Time management strategies

Most parents would agree that life is some degree of organized chaos right now. With worrying about the health and well-being of loved ones, virtual learning, working from home, and trying to keep you and family from going stir crazy…wouldn’t you like to spend some time into making life a little bit easier? It is a perfect time to start increasing your child’s independence through time management strategies.

For preschoolers
You might be thinking I am crazy for suggesting this, but it is beneficial to start teaching these skills early. This will not only make them more independent, but make your days easier in the long run. Time management skills for preschoolers are pretty basic. You want them to start to get a feel for or sense time, so they can start to understand what “we are leaving in 10 minutes” feels like, so they get practice learning how to wait for things they desire. Also consider pointing out the differences between seasons and or day/night. This gives them something concrete to understand that time is constantly changing things in their world like leaves, weather, clothing they would have to wear, etc. Seems silly, but it will help them start the comprehend the construct of time.

Preschoolers would never admit this, but they thrive on routines! Take advantage of this with a pictures schedule. This gives structure to their day and can help them make through a morning routine or to help them complete a task like cleaning their room (break this chore into smaller steps: put away toys, put clothes in hamper, make bed, etc.). If you’re having them create their picture schedule or to do list, ask your child which of those activities do they want to complete first? That way they feel in control of the situation and they still accomplish the tasks you want, but you’ll hopefully avoid the power struggle.


Kindergarten to second grade
A huge advantage to this group, is they are starting to tell time or be able to read calendars. Use this to your advantage! Set a visual timer (a sand timer from a game, download a countdown app on your phone, and egg timer, whatever you have available) and keep the timer nearby and give lots of verbal prompting as time passes, to further reinforce sensing increments of time. That way they can judge time better and realize what they can accomplish in certain chunks of time. Set them up for success, by having a place for commonly used items (pencil, paper, laptop, etc.). That way they do not spend half of their time looking for what they need to complete their homework.
Don’t be afraid to hold your child accountable for how they budget their time for school work and play time, and be consistent with consequences that result from their choices. Do your best not to make empty threats (saying you can’t have tablet time, before they finish their school work, then allowing to play on their tablet, even though their work is not done). Natural consequences are okay and will help your child learn! It may not be fun initially, but next time, they will definitely think twice about not completing their work.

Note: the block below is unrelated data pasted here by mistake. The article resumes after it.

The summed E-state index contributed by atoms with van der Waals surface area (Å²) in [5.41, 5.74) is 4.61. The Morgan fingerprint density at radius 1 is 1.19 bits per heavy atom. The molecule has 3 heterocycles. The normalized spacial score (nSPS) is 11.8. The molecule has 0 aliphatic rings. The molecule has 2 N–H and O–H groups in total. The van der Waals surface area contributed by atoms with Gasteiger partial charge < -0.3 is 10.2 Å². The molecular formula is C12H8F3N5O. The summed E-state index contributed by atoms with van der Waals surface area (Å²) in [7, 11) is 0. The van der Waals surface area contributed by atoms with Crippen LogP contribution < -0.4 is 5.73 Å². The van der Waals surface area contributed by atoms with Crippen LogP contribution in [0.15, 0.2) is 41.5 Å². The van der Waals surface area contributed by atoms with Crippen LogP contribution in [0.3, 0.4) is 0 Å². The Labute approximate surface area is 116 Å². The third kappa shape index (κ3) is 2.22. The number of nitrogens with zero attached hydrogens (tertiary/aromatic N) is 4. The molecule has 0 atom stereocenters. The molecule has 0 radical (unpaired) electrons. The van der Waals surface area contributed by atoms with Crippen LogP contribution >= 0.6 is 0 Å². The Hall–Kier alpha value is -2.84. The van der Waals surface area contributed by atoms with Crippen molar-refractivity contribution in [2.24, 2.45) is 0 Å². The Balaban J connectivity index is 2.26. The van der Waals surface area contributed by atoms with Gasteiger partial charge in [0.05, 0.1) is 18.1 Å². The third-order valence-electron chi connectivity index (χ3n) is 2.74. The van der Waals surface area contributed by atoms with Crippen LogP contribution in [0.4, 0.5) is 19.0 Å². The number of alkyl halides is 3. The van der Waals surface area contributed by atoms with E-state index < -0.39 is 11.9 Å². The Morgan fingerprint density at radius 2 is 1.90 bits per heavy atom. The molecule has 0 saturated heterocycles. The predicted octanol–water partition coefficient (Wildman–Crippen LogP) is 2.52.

Grades 3-5

Continue to make schedules and using a planner to begin to estimate and budget their time, as well as, plan for long term tasks. Estimating and budgeting time is tough at first for most kids, that is why reflection afterwards is essential. Ask your child would it have been helpful to have budgeted more time for that book report? Should you have started the reading the book earlier? What would you change if you could do it again?
Help them plan for these long-term assignments by breaking the task into smaller steps that are easier to accomplish. Ask you child questions that will help them make priorities. You cannot write to a book report unless you have read the book, right? Help them determine what is essential to completing the task, and what has to happen first, second, third, etc. It is important for kids age to distinguish what they “have to do” and what they “want to do.” While some kids may think they “have to” play on their Nintendo Switch, it is much more of a want than a need.

Middle School and High School

This age group is all about refining the previously discussed skills, and highlighting your child’s strengths. Figuring out their learning style can be super helpful! Are they a night owl or an early bird? A visual or auditory learner? Play to their strengths and plan their most challenging tasks when they are most likely to be productive and how they will best retain the knowledge.

Another key take home, is helping your teen understand priorities without telling them what to do. Say they want to go hang out with friends or go to movie on a Sunday night, when you know they have at test the next day. Your teen will just think you are being unfair if you give a flat “no” to going to the movie. Instead you could try problem solving the situation. “When will you study for your test if you want to go to the movie? Show me your plan, then we can talk about going to the movie.” This will help them take ownership and plan their time for the weekend wisely.
Stress can be a major factor to poor time management. Help your teen learn how identify and deal with the two kinds of stress, internal and external stress. Internal stress being self-imposed pressure or expectations they place on themselves, while external being results of deadlines or someone else’s expectations. It is important fill their toolbox with tools to combat stress, by starting tasks earlier, asking teachers for help, and relaxation strategies or other outlets.


I hope you can use some of these activities to make your lives a little easier each day! For more advice, ask your therapist for more time management strategies!


For more information, visit http://www.abcpediatrictherapy.com


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